I sympathize with small family pharmacies, just like other small businesses that can not buy from suppliers as cheaply as large companies – who usually DO price low until they have driven competition out of the market and then upprice.

    having said that – “ohoh” above while cynical is in part right. Foreign countries don’t restrict medications as heavily as the US an place responsibility on the buyer. You can go to pharmicist or “chemist” shop and buy most medications (non-narcotic) without a prescription at all, just ask for it. the presumption is that a medical practitioner told you what to take or you already know from a previous experience. they also allow YOU to order drugs we (FDA) withhold from market to “protect” the public on the assumption YOU accept the risk of trying something new for a cure. Interestingly this all results in less drug abuse according to reports.

  3. Kim Michels says:

    I’m so glad you aired this story. Unfortunately inconsistent prices for medications are nothing new and it’s no secret in the world of pharmacy. There is an important part to this story that was not included…
    Prairiestone Pharmacy, located in the Byerly’s and Lunds stores beats ALL of the local pharmacies price wise on brand name medications. I know this first hand from personal experience. Medications prices can change from refill to refill, and it’s important for people to know, especially for people who take brand name drugs that don’t have a generic available.

  4. Beth says:

    Remember too, not all medications are the same from place to place. My thyroid meds aren’t as effective if I buy at Walgreen’s…..Target has the ones that suit me better. They use different manufacturers, and at least with this type of prescription it makes all the difference in the world!

  5. sb says:

    Personally, I use walgreens for convenience. I love that they are open 24 hours and there are stores all around the country. On a side note – when my cat was sick they even allowed me to sign him up for the $4 generic rescription plan and filled the vei’s prescription for stool softener and antibiotics for him. The price was much cheaper then filling them at the vet. (Yes, in some cases pets take the same medications humans do). Anyway another cost saving alternative for those needing pet meds.

  6. Audrey Hamilton says:

    Walgreens is the best. Their pharmacists are very professional, they give me generics whenever possible and they always offer help and further information. It is also very convenient to use their phone-in refill service. I save money and never have a problem.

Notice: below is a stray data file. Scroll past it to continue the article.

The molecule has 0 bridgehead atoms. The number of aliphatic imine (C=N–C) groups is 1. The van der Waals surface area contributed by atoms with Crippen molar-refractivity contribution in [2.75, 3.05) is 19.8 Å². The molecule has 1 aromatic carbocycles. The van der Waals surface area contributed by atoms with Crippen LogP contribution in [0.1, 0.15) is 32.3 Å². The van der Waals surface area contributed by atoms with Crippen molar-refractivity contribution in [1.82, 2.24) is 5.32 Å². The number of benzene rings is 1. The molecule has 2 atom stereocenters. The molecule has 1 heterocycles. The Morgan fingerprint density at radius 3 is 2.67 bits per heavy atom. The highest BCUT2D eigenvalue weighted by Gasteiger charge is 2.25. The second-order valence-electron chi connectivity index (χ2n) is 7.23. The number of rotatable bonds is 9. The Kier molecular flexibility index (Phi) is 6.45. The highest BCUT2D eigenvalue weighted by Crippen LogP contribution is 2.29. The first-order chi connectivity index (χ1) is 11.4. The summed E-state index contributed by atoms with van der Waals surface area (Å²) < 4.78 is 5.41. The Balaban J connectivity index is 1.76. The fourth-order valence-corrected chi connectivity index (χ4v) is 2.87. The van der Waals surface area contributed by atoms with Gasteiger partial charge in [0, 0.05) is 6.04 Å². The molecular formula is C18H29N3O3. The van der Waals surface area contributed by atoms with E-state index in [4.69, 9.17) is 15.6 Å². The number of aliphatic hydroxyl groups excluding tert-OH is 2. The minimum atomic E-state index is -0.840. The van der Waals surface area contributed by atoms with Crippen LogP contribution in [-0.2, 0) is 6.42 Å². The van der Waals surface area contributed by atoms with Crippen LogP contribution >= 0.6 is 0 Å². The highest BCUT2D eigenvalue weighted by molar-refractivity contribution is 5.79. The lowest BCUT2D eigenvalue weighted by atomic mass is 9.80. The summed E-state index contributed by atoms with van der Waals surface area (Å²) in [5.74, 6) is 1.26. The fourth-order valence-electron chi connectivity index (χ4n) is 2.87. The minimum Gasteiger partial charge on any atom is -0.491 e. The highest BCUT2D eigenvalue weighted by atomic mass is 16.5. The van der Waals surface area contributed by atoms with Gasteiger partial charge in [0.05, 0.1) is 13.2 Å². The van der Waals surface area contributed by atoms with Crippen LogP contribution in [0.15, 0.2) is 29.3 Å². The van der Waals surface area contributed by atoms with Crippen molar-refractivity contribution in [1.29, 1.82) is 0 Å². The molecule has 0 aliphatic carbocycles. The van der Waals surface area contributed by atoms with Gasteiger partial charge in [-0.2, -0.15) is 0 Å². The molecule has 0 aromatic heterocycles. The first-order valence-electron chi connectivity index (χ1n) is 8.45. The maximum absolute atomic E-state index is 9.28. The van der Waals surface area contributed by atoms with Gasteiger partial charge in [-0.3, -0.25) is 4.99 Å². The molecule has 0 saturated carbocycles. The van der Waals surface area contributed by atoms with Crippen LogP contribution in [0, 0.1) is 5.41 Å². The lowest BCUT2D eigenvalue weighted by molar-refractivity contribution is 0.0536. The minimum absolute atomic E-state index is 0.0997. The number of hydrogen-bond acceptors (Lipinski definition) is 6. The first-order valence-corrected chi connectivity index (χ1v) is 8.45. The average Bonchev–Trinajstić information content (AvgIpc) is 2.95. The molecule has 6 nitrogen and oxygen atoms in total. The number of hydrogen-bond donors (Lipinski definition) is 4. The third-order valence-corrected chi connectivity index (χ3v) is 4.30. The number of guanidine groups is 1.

1. Sue says:

      Walgreens has changed drastically then, because it was Walgreens that gouged me years ago, and it was FROM Walgreens that I switched to Costco. Generics are a given if you have insurance. ONLY if your physician specifies nongeneric will they give/charge you for name-brand meds. Walmart, where I get the meds that are covered by my insurance, automatically fills my ongoing prescriptions for me and notifies me when they are ready. I no longer have to go to the trouble of calling them in.

  7. Tim W says:

    I’ve always had good luck with Walgreens, even at multiple locations. I am quite a few medications, and they did suggest their prescription savings plan to me, which in some cases gives me better prices than my employer–provided insurance plan. Generally, if there’s a problem getting my prescription filled, it’s because my insurance has changed their rules on what drugs they cover yet again, and the pharmacy has to work with my doctor to find an alternative that is covered.

  8. Pam says:

    This is really some great information. But how come in the promos you showed “Cub”, but didn’t include them in your investigation?

  9. sorry says:

    Me and my 7 kids are on section 8. I didn’t know perscription drugs cost money?

  10. Brenda B. says:

    From CVS statement:
    “More than 95% of our pharmacy business is covered by third party prescription insurance in which
    customers pay a co-pay, not the full price, for their prescriptions.”
    So I guess it makes it ok when you bill the insurance company and the customer is not paying full price. Wonder why my insurance rates go up 20% every year…

  11. Sue says: